Viv Albertine, best known as the guitarist in the 70s ‘girl punk’ band. The Slits, and as the author of her unflinching memoir Clothes Clothes Clothes Music Music Music Boys Boys Boys (2014), she’s also a sculptor, a filmmaker, a keep-fit guru and actress. But whatever the role, Viv has never lost her inner punk; provoking, rebelling and non-confroming.
‘I’m not a legend, but I do feel like a survivor’
Failures are the interesting parts of life – not always the happy moments.
Viv was born in Sydney in 1954, but moved to North London at the age of 4. Her father was French, “odd and difficult”. One day in 1965, he left the family home, never to return. Growing up on the feral side, her Mum trying to make ends meet, Viv dropped out of Art School and fell in with the angry music crowd of 70s London, we call the punks.
On childhood role models…
“Girls were nothing in the ’70s. If you hadn’t been born into a decent family and had a decent education as a girl you were fuck all. There were no role models. On a class level it was just awful – nothing was expected of you. It’s a wonder more girls weren’t delinquent in the ’70s but we didn’t even have that! We didn’t have that drive, that energy to be bad. It was such a small box we were in. To break out of that, it’s no wonder guys didn’t like us.”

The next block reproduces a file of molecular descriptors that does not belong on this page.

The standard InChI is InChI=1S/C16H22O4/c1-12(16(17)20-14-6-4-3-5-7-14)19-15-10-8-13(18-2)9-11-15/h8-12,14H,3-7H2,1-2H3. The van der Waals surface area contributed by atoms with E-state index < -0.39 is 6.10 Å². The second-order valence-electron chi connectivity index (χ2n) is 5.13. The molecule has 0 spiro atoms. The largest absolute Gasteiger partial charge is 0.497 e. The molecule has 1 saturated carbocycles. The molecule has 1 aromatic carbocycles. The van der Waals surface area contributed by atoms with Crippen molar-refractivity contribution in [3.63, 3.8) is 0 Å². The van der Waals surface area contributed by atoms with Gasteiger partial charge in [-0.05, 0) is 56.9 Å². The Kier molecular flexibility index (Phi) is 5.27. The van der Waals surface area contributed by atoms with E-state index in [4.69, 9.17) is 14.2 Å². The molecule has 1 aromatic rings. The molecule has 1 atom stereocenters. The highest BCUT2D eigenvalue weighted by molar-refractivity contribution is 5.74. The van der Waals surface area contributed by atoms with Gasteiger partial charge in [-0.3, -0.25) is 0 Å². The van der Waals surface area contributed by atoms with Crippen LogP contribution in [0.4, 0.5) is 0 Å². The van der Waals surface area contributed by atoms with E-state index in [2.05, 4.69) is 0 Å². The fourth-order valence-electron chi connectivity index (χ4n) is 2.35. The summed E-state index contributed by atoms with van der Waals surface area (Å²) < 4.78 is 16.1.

“There weren’t many role models for a girl in the early 70s so for a long time it was just my mum. Luckily she was strong, intelligent and opinionated. After that there were girlfriends of the Beatles and the Stones, they had a very high profile – Marianne Faithfull, Anita Pallenberg especially. Then I copied boys; boys I knew, boys I didn’t know. They were doing the interesting stuff, having all the fun. When John Lennon got together with Yoko Ono, that was a game changer. At last a woman who had ideas – an artist, a radical. Me and my friends adored her.”
“I wasn’t a punk because it was trendy; I was a punk because that’s how I felt. And part of that was being honest and authentic and taking your vulnerabilities and making the most of them. Until I met Malcolm McLaren, Vivienne Westwood, Johnny Rotten, I was kind of embarrassed that I’d come from a poor family, I wasn’t very well educated, I couldn’t play guitar, I had no musical knowledge. All those things I felt were terrible setbacks for me and made me uncool, whereas when I met them, they were proud of the fact that they were coming into something unschooled and could bring a sort of passion and naiveness and a fresh eye to it. So they taught me that whatever you are, and whoever you are, shouldn’t ever limit your confidence or your dreams.”
On dressing as a punk:
“People didn’t know whether to fuck us or kill us, because we looked like we’d come out of a porn magazine.”… “But something wasn’t quite right, with the bovver boots and the black makeup and the hair and the gobbing. We put them off kilter. We looked like aliens to them, so a guy seeing us in the street and being pissed off by us, they didn’t think they would have to treat us like girls.”… “Whenever I came back to Highgate, my mum used to meet me at the station with a kitchen knife in her pocket to protect me,”